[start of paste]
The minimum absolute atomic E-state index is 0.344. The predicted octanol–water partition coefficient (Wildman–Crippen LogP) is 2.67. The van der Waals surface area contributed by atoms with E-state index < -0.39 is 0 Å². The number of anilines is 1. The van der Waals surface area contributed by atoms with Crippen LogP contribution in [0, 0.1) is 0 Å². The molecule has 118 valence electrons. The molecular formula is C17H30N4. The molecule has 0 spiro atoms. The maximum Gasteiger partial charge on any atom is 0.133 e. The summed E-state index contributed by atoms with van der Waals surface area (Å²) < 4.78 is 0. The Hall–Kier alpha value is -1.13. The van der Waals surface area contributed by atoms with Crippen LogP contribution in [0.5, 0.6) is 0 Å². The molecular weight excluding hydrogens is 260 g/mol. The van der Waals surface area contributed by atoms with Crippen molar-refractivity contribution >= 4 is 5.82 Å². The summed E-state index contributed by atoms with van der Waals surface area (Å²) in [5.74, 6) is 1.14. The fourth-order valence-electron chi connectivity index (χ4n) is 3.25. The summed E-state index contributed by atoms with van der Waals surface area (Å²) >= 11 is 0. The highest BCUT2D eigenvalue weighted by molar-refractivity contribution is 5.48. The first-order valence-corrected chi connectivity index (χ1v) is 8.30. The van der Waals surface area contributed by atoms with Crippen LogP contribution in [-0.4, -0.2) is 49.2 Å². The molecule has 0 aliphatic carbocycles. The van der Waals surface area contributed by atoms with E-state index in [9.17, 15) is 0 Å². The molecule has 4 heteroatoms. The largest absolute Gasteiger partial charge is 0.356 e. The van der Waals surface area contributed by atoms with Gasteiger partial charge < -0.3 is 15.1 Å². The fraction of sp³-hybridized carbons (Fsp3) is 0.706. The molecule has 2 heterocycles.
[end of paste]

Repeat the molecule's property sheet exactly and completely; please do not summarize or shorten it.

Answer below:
The minimum absolute atomic E-state index is 0.344. The predicted octanol–water partition coefficient (Wildman–Crippen LogP) is 2.67. The van der Waals surface area contributed by atoms with E-state index < -0.39 is 0 Å². The number of anilines is 1. The van der Waals surface area contributed by atoms with Crippen LogP contribution in [0, 0.1) is 0 Å². The molecule has 118 valence electrons. The molecular formula is C17H30N4. The molecule has 0 spiro atoms. The maximum Gasteiger partial charge on any atom is 0.133 e. The summed E-state index contributed by atoms with van der Waals surface area (Å²) < 4.78 is 0. The Hall–Kier alpha value is -1.13. The van der Waals surface area contributed by atoms with Crippen LogP contribution in [0.5, 0.6) is 0 Å². The molecular weight excluding hydrogens is 260 g/mol. The van der Waals surface area contributed by atoms with Crippen molar-refractivity contribution >= 4 is 5.82 Å². The summed E-state index contributed by atoms with van der Waals surface area (Å²) in [5.74, 6) is 1.14. The fourth-order valence-electron chi connectivity index (χ4n) is 3.25. The summed E-state index contributed by atoms with van der Waals surface area (Å²) >= 11 is 0. The highest BCUT2D eigenvalue weighted by molar-refractivity contribution is 5.48. The first-order valence-corrected chi connectivity index (χ1v) is 8.30. The van der Waals surface area contributed by atoms with Crippen LogP contribution in [-0.4, -0.2) is 49.2 Å². The molecule has 0 aliphatic carbocycles. The van der Waals surface area contributed by atoms with E-state index in [9.17, 15) is 0 Å². The molecule has 4 heteroatoms. The largest absolute Gasteiger partial charge is 0.356 e. The van der Waals surface area contributed by atoms with Gasteiger partial charge < -0.3 is 15.1 Å². The fraction of sp³-hybridized carbons (Fsp3) is 0.706. The molecule has 2 heterocycles.